We meet today to discuss her latest release, Suffragette, a rousing epic dramatisation of Britain’s suffrage movement of the late 19th and early 20th century. Fictionalised around key events, Mulligan is Maud Watts, a working wife and mother, whose world is turned upside down when she secretly becomes an activist, radicalised by fugitive Emmeline Pankhurst (played brilliantly by Meryl Streep).
Penned by celebrated scribe Abi Morgan (The Iron Lady and Shame) and featuring performances from Helena Bonham Carter, Anne-Marie Duff and Brendan Gleeson, it was an important project for the self-proclaimed feminist.
“It’s probably one of the most exciting films I’ve worked on. Ever. What they went through, what they endured, tortured and persecuted so generations could enjoy equal rights. They changed the world.” Though why the tumultuous period has never received the Hollywood treatment puzzles the star. “How is that possible?” she asks. “Considering what makes the cut. We’ve gone a hundred years without telling their story, these remarkable women who took a stand and fought the fight for women’s rights and the vote in England a century ago. It actually baffles me that this story has never been told on film.”
A lifelong heroine for Carey, Streep seemed the natural choice for revolutionary Pankhurst.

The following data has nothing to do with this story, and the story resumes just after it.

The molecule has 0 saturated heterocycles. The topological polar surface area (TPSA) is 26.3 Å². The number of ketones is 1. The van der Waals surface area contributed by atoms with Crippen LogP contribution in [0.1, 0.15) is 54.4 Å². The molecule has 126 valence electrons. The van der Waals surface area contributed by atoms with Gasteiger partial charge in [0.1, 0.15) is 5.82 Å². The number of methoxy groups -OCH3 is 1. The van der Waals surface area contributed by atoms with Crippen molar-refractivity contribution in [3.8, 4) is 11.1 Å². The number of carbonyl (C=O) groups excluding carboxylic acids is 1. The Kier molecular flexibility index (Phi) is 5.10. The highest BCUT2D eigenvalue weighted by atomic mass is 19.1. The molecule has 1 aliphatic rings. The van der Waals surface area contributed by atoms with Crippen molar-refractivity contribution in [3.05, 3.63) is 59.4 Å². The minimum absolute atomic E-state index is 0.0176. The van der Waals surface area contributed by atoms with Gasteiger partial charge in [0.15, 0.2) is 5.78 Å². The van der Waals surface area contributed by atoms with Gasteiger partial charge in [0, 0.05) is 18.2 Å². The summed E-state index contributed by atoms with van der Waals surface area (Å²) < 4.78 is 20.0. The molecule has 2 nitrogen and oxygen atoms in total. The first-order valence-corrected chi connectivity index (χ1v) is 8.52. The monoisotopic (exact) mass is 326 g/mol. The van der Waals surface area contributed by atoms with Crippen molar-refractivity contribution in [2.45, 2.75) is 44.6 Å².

“Most of the supporting actors didn’t know she was playing Emmeline Pankhurst, so when she came out on this balcony to make a speech, there was an audible intake of breath. These 400 women simply gasped, which was so appropriate, so perfect. That’s exactly how they would have reacted to the sight of Emmeline Pankhurst. It was truly astonishing.”
The film is the second of two costume dramas this year, After Mulligan’s stirring work in Tom Hardy’s Far From the Madding Crowd. Though certainly a turnaround for an actress who previously announced a self-moratorium on period drama after Gatsby and corseted turns in television dramas Northanger Abbey and the BBC’s Bleak House.
“There’s such a great rarity in wonderful female-driven writing that when you get the chance to play someone like Bathsheba Everdene with a fantastic director like Thomas Vinterberg, you can’t say no. And equally with the story of the suffragette, what those women went through, it was a story you couldn’t say no to and a chance I couldn’t pass up.”
Suffragette is a crowning moment for the once young schoolgirl who famously accosted Downton Abbey creator Julian Fellowes for advice. The story goes he told Mulligan to marry a lawyer, though ultimately introduced her to a casting assistant, resulting in her first screen role alongside Keira Knightley in Pride & Prejudice.
He wasn’t the only luminary to bestow wisdom on the German-born hotelier’s daughter – actress Victoria Smurfit also left an impression during some rather unusual circumstances in the early stages of her career.
“I did a pretty grim episode of [former ITV crime drama] Trial & Retribution, where I played a corpse, getting chopped up and examined by Victoria during this autopsy scene. Which would have been awful only that during takes, she would ask me about acting school and how I was getting on and said to ‘keep at it, it gets better’. And then they’d say ‘action’, and I’d lay there while she’d take out my liver. Definitely an experience I’ll never forget.”
Suffragette was released in Cinemas nationwide on the 12th October.
This Interview was originally published in the October issue of IMAGE Magazine.